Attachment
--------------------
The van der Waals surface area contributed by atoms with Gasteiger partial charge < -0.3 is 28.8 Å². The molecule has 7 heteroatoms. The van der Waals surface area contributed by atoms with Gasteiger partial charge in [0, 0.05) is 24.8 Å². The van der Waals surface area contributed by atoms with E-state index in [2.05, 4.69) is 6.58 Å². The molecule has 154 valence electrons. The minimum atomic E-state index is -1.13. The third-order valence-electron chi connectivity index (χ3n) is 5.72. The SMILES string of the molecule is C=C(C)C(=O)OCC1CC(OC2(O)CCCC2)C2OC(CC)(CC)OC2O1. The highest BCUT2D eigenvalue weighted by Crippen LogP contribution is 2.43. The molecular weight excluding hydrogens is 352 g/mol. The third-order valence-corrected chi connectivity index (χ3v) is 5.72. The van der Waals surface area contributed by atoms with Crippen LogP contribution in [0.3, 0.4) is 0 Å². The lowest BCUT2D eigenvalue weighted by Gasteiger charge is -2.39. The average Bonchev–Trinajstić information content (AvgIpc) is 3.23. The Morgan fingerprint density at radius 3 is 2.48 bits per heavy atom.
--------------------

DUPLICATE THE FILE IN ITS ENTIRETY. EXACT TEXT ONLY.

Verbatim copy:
The van der Waals surface area contributed by atoms with Gasteiger partial charge < -0.3 is 28.8 Å². The molecule has 7 heteroatoms. The van der Waals surface area contributed by atoms with Gasteiger partial charge in [0, 0.05) is 24.8 Å². The van der Waals surface area contributed by atoms with E-state index in [2.05, 4.69) is 6.58 Å². The molecule has 154 valence electrons. The minimum atomic E-state index is -1.13. The third-order valence-electron chi connectivity index (χ3n) is 5.72. The SMILES string of the molecule is C=C(C)C(=O)OCC1CC(OC2(O)CCCC2)C2OC(CC)(CC)OC2O1. The highest BCUT2D eigenvalue weighted by Crippen LogP contribution is 2.43. The molecular weight excluding hydrogens is 352 g/mol. The third-order valence-corrected chi connectivity index (χ3v) is 5.72. The van der Waals surface area contributed by atoms with Crippen LogP contribution in [0.3, 0.4) is 0 Å². The lowest BCUT2D eigenvalue weighted by Gasteiger charge is -2.39. The average Bonchev–Trinajstić information content (AvgIpc) is 3.23. The Morgan fingerprint density at radius 3 is 2.48 bits per heavy atom.